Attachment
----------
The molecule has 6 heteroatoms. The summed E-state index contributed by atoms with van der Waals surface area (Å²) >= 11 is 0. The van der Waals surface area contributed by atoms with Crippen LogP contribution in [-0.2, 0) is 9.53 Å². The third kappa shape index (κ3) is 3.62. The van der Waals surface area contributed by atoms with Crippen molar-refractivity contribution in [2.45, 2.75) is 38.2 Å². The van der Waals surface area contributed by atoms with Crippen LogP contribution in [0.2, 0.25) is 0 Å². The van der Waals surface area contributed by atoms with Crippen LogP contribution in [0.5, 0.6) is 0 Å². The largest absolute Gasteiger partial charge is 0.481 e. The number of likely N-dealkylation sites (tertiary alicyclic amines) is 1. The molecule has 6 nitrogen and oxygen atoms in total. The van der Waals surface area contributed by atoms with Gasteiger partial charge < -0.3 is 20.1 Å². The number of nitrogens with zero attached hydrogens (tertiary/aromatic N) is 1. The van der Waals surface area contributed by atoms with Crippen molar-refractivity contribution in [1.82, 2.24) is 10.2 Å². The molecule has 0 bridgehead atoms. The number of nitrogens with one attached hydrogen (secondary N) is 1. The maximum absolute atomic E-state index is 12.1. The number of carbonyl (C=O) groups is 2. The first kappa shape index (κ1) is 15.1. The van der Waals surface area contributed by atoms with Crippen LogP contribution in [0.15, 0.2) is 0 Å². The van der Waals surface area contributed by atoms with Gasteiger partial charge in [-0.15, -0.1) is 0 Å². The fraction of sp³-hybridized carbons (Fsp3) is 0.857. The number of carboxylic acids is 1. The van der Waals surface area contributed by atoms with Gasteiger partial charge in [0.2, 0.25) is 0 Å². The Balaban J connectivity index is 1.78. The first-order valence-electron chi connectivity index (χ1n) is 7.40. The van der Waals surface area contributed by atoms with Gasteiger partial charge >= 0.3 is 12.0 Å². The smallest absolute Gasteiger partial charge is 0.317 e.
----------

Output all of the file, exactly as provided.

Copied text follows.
The molecule has 6 heteroatoms. The summed E-state index contributed by atoms with van der Waals surface area (Å²) >= 11 is 0. The van der Waals surface area contributed by atoms with Crippen LogP contribution in [-0.2, 0) is 9.53 Å². The third kappa shape index (κ3) is 3.62. The van der Waals surface area contributed by atoms with Crippen molar-refractivity contribution in [2.45, 2.75) is 38.2 Å². The van der Waals surface area contributed by atoms with Crippen LogP contribution in [0.2, 0.25) is 0 Å². The van der Waals surface area contributed by atoms with Crippen LogP contribution in [0.5, 0.6) is 0 Å². The largest absolute Gasteiger partial charge is 0.481 e. The number of likely N-dealkylation sites (tertiary alicyclic amines) is 1. The molecule has 6 nitrogen and oxygen atoms in total. The van der Waals surface area contributed by atoms with Gasteiger partial charge < -0.3 is 20.1 Å². The number of nitrogens with zero attached hydrogens (tertiary/aromatic N) is 1. The van der Waals surface area contributed by atoms with Crippen molar-refractivity contribution in [1.82, 2.24) is 10.2 Å². The molecule has 0 bridgehead atoms. The number of nitrogens with one attached hydrogen (secondary N) is 1. The maximum absolute atomic E-state index is 12.1. The number of carbonyl (C=O) groups is 2. The first kappa shape index (κ1) is 15.1. The van der Waals surface area contributed by atoms with Crippen LogP contribution in [0.15, 0.2) is 0 Å². The van der Waals surface area contributed by atoms with Gasteiger partial charge in [-0.15, -0.1) is 0 Å². The fraction of sp³-hybridized carbons (Fsp3) is 0.857. The number of carboxylic acids is 1. The van der Waals surface area contributed by atoms with Gasteiger partial charge in [0.2, 0.25) is 0 Å². The Balaban J connectivity index is 1.78. The first-order valence-electron chi connectivity index (χ1n) is 7.40. The van der Waals surface area contributed by atoms with Gasteiger partial charge >= 0.3 is 12.0 Å². The smallest absolute Gasteiger partial charge is 0.317 e.